Alumni Spotlight: Oliver Brainerd

ACC Alumnus Oliver Brainerd – From the ACC Faculty and Staff Perspective

by Monica Fuglei, Debra Goldberg, Juliet Hubbell, and Josie Mills

FROM PROFESSOR MONICA FUGLEI

ACC Alumnus Oliver Brainerd

ACC Alumnus Oliver Brainerd

It’s been nearly two years since Oliver Brainerd graduated from ACC, but many of his instructors can still remember him fondly. I think my first encounter with Oliver was in a summer Introduction to Creative Writing class, and he quickly became an active presence on campus, taking a wide variety of ACC classes, working with Phi Theta Kappa, and serving in the Student Success Center as a peer tutor. Oliver may have graduated, but in some ways he’s still around: I assign an article he wrote about writing for my Introduction to Composition students to read. He jokes he’s creating a career in reverse: not famous, yet, but being taught in schools. He is currently shopping his novel and continues to write short fiction as well. Recently, he has begun working on a project called Sobremesa. This will be a multimedia publishing engine that includes writing, podcasts, and even videos. Sobremesa is a Spanish word that, roughly translated, means conversation after dinner, and Oliver envisions this project as a curated space that would allow people to take part in larger conversations about academics, culture, or the world at large as well as sharing new creative writing and essays.

Any instructor or student interested in contributing to Sobremesa is welcome to contact Oliver via email or visit the Sobremesa page.

FROM PROFESSOR JOSIE MILLS

A couple weeks before the semester began in the summer of 2012, I got a call from one Oliver Brainerd very politely introducing himself and telling me he would be a student in my English 121 class. Only a few times in the 25 years I’ve been teaching have I received a call of introduction prior to the semester. I pictured Oliver Brainerd as an older man with little round glasses and a bow tie, an upstanding traditionalist who had a special penchant for writing. Only the last part turned out to be the case. Instead, day one of my class in walked Oliver, a friendly young man with hair down to his waist, in no way a conventional guy except in his love of standard English grammar and good writing. Oliver knew his way around a comma like no one else—we would together debate the merits of a parenthetical comma before certain restrictive and non-restrictive phrases. Oliver had great ideas including a plan to bring poetry to local coffee houses. He was a strong writer, an engaging presenter, and a great student. The following semester, Oliver started tutoring English in our Student Success Center, and I was so glad I could refer students to him by name when they needed a little extra help on a paper. Oliver went on to become a professional writer, and I’m so excited for his success.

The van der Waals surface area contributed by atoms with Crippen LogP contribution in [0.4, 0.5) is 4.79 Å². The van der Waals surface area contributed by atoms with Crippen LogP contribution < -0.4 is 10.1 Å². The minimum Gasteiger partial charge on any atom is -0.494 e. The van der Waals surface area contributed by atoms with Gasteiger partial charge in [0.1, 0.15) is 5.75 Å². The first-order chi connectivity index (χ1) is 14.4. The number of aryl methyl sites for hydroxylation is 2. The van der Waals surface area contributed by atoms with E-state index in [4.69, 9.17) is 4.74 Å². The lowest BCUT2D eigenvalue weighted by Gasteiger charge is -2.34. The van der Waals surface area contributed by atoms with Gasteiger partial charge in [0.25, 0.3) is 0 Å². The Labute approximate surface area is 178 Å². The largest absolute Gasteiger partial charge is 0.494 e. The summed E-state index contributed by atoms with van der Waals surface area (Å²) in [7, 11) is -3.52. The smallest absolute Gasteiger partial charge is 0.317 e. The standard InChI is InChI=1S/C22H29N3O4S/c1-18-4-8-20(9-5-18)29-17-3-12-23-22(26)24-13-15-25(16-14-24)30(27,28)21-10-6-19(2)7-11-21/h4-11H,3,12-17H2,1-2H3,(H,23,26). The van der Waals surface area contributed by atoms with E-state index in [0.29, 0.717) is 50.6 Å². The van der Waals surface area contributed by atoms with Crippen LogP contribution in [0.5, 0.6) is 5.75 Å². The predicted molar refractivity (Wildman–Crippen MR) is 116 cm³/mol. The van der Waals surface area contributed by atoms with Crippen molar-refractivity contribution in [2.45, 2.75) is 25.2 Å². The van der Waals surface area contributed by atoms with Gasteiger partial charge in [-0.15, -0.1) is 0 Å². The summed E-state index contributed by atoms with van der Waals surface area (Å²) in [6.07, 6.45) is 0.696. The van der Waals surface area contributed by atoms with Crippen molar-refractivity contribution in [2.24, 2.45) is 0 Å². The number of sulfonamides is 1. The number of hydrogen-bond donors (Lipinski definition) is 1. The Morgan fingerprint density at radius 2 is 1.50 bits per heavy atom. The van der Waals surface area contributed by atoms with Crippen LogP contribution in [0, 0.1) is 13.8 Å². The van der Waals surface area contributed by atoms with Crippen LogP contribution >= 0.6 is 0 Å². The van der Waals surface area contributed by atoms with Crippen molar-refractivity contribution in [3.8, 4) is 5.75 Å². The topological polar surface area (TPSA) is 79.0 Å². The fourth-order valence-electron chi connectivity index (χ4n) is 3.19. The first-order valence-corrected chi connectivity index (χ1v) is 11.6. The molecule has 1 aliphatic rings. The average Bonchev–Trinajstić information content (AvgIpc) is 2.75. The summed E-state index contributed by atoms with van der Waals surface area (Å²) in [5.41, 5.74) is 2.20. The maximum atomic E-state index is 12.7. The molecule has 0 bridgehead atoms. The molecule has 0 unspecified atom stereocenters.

FROM DEBRA GOLDBERG, DIRECTOR OF THE STUDENT SUCCESS CENTER

For three years, Oliver Brainerd served as one of my most talented Peer Tutors here in ACC’s Student Success Center. He specialized in composition, literature, communication, philosophy, and business. Oliver was an incredible asset to students as he provided a variety of learning strategies, study techniques, and other resources they needed to be successful in their courses. He is an enthusiastic learner who relishes the challenge of understanding difficult material in order to help others. Oliver made sure students did not just memorize facts, but more importantly, understood the concepts. His incentive to work as a tutor comes from a strong desire to help others see their potential and give them insight into new ways to approach problems in learning and life. His compassionate nature, remarkable creativity, and insightful sense of humor made him an outstanding student and role model to everyone he encountered.

FROM PROFESSOR JULIET HUBBELL

Oliver was in my Brit Lit course, and he always had tremendously fresh and insightful remarks to make about works that were over 200 and 300 years old. His writing reflected this distinct and almost quirky view of classic works, and it made the entire class sit up and take notice of what might otherwise have been a dry or flat text. Even more importantly, Oliver always listened carefully to his classmates’ remarks and would take a few moments to reflect on them and later respond with a thoughtful and expansive comment. A young man with long hair (at least back then) disguising a totally plugged-in intellectual.

ACC’s Volunteering to Learn (ViTaL) Excursion to the Humane Society

ACC’s Volunteering to Learn (ViTaL) team headed out for their first volunteer excursion last Friday, January 15, 2016. A group of four ACC faculty and staff took pet supplies donated by the ACC community and spent the morning volunteering at the Littleton’s Humane Society of the South Platte Valley.

Here we are departing from ACC with all the wonderful pet supplies donated by the ACC community:

ViTaL team outside ACC

Left to right: Meredith Tofield, Josie Mills, Amanda Johnson, Diana Hornick